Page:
Existing-home sales, recording a seasonally adjusted annual rate of 6.34 million in October, bumped down 5.8% compared to last year, according to the latest data from the National Association of REALTORS® (NAR). While they’re lagging behind on a yearly basis, consistent monthly increases show home sales remain relatively stable despite continued challenges impacting affordability, such as low inventory.
Single-family home sales increased to a seasonally adjusted annual rate of 5.66 million in October, up 1.3% from 5.59 million in September and down 5.8% YoY.
Existing condo and co-op sales posted a seasonally adjusted annual rate of 680,000 units in October, down 2.9% from 700,000 in September and down 5.6% YoY.
Regionally, all areas posted year-over-year-declines, with the Northeast seeing the largest downward trend.
Existing-Home Sales: 1.5 million (-6.3% YoY)
Median Price: $259,800 (+7.8% YoY)
Existing-Home Sales: 750,000 (-13.8% YoY)
Median Price: $379,100 (+6.4% YoY)
Existing-Home Sales: 2.78 million (-3.5% YoY)
Median Price: $315,500 (+16.1% YoY)
Existing-Home Sales: 1.31 million (-5.1% YoY)
Median Price: $507,200 (+7.7% YoY)
What it means:
“Home sales remain resilient, despite low inventory and increasing affordability challenges. Inflationary pressures, such as fast-rising rents and increasing consumer prices, may have some prospective buyers seeking the protection of a fixed, consistent mortgage payment.
“Among some of the workforce, there is an ongoing trend of flexibility to work anywhere, and this has contributed to an increase in sales in some parts of the country. Record-high stock markets and all-time high home prices have worked to significantly raise total consumer wealth and, when coupled with extended remote work flexibility, elevated housing demand in vacation regions.” — Lawrence Yun, NAR Chief Economist
“At a time when mortgage rates are still low, buying and securing a home is a wise investment. NAR will strive to make homeownership obtainable for all who want to pursue one of the key components of the American Dream.” — Leslie Rouda Smith, NAR President
“It was positive news that home sales increased for the second month in a row and at the fastest pace of sales since January 2021. Similar to MBA’s recent weekly data on purchase mortgage applications, home sales are still running below last year’s elevated pace but have shown some renewed strength recently.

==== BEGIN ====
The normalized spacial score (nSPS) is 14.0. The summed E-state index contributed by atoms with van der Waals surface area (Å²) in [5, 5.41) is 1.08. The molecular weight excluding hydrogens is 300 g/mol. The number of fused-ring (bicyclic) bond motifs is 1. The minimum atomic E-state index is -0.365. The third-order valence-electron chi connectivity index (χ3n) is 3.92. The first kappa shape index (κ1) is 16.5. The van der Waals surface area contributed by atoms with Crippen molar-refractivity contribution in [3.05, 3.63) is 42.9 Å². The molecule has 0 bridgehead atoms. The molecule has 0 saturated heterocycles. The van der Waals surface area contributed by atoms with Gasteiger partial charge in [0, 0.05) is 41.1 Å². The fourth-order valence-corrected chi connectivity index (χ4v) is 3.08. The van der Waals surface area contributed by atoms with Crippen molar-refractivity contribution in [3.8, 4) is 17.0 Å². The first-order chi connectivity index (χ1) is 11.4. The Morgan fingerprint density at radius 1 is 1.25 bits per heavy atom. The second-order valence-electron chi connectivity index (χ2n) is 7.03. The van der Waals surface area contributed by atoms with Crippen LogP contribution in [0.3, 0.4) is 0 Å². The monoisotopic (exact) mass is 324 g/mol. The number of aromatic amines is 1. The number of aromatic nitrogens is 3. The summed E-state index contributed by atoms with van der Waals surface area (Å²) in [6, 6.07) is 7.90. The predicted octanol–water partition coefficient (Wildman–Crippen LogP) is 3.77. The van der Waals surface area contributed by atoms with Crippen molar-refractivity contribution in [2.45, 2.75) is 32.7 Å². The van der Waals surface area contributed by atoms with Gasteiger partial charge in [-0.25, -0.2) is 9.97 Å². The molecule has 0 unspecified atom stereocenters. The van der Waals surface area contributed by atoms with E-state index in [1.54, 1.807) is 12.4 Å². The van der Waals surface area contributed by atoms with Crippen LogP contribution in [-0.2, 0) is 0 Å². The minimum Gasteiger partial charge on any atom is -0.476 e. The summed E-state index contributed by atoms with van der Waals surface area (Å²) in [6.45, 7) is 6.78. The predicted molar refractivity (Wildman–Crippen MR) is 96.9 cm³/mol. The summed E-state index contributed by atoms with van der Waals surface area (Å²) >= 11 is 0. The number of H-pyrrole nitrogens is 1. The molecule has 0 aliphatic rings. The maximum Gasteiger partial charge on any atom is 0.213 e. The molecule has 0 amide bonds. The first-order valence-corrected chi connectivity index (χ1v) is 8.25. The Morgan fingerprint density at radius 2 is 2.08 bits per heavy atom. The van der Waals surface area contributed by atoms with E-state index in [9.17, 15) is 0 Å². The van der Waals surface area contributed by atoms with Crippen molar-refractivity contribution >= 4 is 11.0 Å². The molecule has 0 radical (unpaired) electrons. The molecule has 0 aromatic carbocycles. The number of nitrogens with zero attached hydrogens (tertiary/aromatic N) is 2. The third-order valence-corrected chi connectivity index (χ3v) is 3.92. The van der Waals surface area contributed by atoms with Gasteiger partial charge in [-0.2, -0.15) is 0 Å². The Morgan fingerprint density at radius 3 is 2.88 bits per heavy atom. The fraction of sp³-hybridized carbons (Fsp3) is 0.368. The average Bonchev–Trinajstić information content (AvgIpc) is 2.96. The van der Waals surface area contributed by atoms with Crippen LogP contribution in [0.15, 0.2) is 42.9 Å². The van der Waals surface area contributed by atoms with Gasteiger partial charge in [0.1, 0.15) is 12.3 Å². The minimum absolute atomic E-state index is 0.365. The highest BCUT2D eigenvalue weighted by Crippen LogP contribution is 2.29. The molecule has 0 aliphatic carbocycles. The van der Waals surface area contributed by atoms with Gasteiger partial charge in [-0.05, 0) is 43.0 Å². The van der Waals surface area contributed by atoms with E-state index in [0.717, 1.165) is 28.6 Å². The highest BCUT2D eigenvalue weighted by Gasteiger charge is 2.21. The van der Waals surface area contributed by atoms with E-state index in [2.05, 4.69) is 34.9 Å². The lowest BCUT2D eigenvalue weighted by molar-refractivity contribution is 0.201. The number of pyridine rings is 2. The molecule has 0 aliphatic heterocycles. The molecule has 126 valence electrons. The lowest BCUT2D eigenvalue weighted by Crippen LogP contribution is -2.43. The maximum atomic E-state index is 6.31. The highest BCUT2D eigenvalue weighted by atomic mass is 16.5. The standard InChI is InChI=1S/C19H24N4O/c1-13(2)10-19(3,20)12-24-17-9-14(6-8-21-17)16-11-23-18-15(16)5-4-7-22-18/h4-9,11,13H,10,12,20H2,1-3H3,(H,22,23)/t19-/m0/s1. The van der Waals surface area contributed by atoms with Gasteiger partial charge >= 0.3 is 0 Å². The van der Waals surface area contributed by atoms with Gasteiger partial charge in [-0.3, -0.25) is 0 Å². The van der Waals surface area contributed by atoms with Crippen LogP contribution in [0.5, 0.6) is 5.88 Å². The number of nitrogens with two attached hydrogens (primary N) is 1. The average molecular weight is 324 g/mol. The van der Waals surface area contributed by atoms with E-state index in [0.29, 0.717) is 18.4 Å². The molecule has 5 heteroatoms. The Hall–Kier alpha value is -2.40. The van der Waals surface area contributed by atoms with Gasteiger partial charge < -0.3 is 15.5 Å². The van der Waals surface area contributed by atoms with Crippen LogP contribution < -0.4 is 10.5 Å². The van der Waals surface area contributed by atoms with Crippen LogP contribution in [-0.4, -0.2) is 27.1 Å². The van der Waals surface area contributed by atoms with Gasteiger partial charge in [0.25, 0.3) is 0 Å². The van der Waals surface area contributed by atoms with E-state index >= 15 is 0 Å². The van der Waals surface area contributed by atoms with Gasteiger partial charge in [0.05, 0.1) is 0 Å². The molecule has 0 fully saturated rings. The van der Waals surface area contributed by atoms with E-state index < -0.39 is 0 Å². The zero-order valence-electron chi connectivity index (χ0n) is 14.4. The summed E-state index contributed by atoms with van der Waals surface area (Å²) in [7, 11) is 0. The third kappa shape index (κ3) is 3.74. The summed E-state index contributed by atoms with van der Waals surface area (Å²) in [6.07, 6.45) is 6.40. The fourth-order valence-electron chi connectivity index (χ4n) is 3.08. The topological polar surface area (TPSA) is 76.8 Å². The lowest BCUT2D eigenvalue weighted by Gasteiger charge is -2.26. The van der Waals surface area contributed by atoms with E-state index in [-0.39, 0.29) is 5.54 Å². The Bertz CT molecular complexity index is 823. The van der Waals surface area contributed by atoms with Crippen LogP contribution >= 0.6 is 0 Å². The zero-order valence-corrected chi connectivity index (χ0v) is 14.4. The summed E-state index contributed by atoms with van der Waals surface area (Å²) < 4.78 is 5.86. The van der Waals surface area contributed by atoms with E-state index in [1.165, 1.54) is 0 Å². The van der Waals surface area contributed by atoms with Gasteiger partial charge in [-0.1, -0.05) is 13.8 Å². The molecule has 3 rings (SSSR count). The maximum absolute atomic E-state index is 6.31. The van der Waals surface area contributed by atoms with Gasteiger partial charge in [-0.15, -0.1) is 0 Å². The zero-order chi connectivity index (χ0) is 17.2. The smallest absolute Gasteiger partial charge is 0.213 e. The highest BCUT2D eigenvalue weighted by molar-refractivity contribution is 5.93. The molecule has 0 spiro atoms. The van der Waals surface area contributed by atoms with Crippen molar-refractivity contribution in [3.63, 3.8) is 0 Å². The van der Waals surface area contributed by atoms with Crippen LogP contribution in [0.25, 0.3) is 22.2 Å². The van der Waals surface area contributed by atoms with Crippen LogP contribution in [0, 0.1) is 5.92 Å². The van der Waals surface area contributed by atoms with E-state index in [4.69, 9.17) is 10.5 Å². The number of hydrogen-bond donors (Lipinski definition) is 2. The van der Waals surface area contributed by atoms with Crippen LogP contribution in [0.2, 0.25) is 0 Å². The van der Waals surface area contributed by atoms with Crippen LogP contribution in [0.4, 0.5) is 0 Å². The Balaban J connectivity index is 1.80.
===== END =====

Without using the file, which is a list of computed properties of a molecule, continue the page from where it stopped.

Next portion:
“Inventory declined to 1.25 million homes for sale, reiterating the need for more for-sale units from both homeowners listing their homes for sale, and the construction of new homes, to supplement and replenish the country’s aging housing stock. The median sales price picked up again after three monthly declines and was 13% higher than a year ago. The housing market heading into 2022 is still feeling the effects of a persistent supply and demand imbalance.” — Joel Kan, Mortgage Bankers Association AVP of Economic and Industry Forecasting
“One year ago marked a peak of existing-home sales activity as the combination of necessity and opportunity drove many Americans to search for housing at a time of year that does not typically see a frenzied level of buyers in the market. Although existing-home sales have eased back from that peak, activity remains notably above recent annual totals, reflecting demand from a large number of young households at prime first-time home-buying ages. With more workplace flexibility enabling home shoppers to broaden their search areas and potentially increase their chance of success, we continue to see historically-high levels of existing home sales. Additionally, the sales pace could begin to pick up as still-eager buyers potentially see more newly-listed homes, with the majority of prospective sellers planning to enter the market within the next six months.” — Danielle Hale, realtor.com® Chief Economist